Oil Falls as Soaring Trade-War Tensions Spark Flight From Risk

Kiran Dhillon
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Oil Falls as Soaring Trade-War Tensions Spark Flight From Risk

(Bloomberg) -- The international oil benchmark closed below $60 dollars a barrel for the first time in almost two months as worsening U.S.-China trade relations intensified fears about the health of the global economy, prompting investors across financial markets to flee risky assets.

Futures fell 3.4% to settle at $59.81 in London on Monday. China, hitting back against U.S. President Donald Trump’s threat to pile on more tariffs, allowed its currency to fall to the lowest since 2008. The dispute between the top two economies is threatening energy demand and overshadowing Middle East supply threats.

“Oil is taking a hit with the escalation of the trade war and the slide in the yuan,” said John Kilduff, partner at Again Capital LLC. With no resolution to the dispute in sight, “we’ve seen the economic data out of Asia continue to worsen as a result; economies are contracting and so is demand for energy and crude oil.”

Oil was dragged down with other risky assets including equities and copper as China’s move to let the yuan weaken stoked fears of a currency war. The long-running trade dispute is countering the threat of supply disruptions in the midst of a showdown between Iran and Western powers over crucial Middle East shipping lanes.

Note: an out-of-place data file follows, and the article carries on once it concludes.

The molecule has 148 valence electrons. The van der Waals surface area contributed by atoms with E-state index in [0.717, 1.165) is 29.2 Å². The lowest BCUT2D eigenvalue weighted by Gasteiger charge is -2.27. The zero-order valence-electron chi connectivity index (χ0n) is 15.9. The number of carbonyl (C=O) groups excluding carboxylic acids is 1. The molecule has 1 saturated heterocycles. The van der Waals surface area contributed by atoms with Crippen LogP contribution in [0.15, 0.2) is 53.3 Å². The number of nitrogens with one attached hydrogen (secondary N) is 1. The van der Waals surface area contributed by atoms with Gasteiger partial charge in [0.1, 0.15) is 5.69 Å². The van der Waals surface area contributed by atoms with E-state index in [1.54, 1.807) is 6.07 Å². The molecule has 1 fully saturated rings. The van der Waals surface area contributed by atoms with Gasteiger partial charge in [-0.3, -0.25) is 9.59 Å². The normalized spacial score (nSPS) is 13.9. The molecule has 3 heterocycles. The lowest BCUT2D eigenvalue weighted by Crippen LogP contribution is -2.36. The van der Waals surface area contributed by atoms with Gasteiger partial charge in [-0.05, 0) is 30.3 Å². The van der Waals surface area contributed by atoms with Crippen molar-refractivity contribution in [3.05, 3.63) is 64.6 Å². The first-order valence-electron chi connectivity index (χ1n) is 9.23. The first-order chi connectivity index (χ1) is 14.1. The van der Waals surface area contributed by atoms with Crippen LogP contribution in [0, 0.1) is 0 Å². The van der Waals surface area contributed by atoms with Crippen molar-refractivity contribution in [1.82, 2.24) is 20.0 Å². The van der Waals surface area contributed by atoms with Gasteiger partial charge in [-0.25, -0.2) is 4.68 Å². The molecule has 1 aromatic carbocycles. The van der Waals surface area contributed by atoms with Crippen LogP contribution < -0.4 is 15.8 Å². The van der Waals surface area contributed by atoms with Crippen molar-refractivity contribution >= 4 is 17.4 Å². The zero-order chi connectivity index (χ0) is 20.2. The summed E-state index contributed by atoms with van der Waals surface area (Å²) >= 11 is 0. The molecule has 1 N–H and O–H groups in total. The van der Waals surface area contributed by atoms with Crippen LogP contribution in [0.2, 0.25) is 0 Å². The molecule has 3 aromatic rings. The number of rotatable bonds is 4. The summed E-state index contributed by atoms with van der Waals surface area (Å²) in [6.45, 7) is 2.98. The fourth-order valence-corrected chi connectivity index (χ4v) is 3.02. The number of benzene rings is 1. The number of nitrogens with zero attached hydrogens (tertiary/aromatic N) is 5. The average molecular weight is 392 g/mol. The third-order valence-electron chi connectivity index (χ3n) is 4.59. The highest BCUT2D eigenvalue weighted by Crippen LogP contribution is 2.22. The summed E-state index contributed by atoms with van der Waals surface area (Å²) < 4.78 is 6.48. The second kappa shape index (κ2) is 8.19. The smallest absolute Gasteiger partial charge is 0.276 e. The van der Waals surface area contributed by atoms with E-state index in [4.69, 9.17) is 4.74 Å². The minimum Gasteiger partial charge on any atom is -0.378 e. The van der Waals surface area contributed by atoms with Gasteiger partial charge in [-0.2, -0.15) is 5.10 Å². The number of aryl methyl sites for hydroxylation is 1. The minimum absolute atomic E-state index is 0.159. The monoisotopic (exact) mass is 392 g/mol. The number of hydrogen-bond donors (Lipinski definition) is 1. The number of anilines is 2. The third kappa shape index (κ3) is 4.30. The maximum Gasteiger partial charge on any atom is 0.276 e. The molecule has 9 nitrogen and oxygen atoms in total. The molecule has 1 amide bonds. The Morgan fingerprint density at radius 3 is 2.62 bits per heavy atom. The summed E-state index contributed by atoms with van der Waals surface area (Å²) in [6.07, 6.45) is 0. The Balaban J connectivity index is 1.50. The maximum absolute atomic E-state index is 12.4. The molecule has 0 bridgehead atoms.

“The concern about demand is taking precedence over the Middle East situation,” Kilduff said. “It says a lot that crude is down so much when we know Iran has captured another vessel,” he said, referring to the seizure of a foreign oil tanker by the Islamic Republic in the Persian Gulf on July 31.

See also: Trump Is Spooking Oil Markets More Than Iran: Julian Lee

West Texas Intermediate oil for September delivery slid 97 cents to settle at $54.69 a barrel on the New York Mercantile Exchange.

Brent for October settlement declined $2.08 to $59.81 on the London-based ICE Futures Europe Exchange. The last time Brent dipped below $60 was on June 12. The contract traded at a premium of $5.23 to WTI for the same month.

Apart from letting the yuan slump, China asked state purchasers to halt imports of American agricultural products. Trump characterized the move as “currency manipulation” and indicated he wants the Federal Reserve to counter the Asian nation’s action. Last week, Trump threatened to impose 10% tariffs on another $300 billion in goods from China starting Sept. 1.

Iran said the ship taken by its Revolutionary Guards was carrying around 4,400 barrels of smuggled fuel when it was seized near Farsi Island off the country’s southwestern coast, Sepah News reported. The Islamic Republic subsequently said it wouldn’t overlook any violations by vessels in the Persian Gulf.

Meanwhile, West Texas Intermediate crude briefly pared steep losses earlier in the session after traders cited Genscape data as showing a 2.39 million-barrel drop in inventories at the key storage hub in Cushing, Oklahoma.

“If there’s less crude at Cushing, the Nymex delivery site, that means less supply, and that can help support prices,” said Bob Yawger, director of the futures division at Mizuho Securities USA.

--With assistance from James Thornhill, Heesu Lee, Tsuyoshi Inajima and Alex Longley.

To contact the reporter on this story: Kiran Dhillon in New York at kdhillon18@bloomberg.net

To contact the editors responsible for this story: Simon Casey at scasey4@bloomberg.net, Joe Carroll, Christine Buurma

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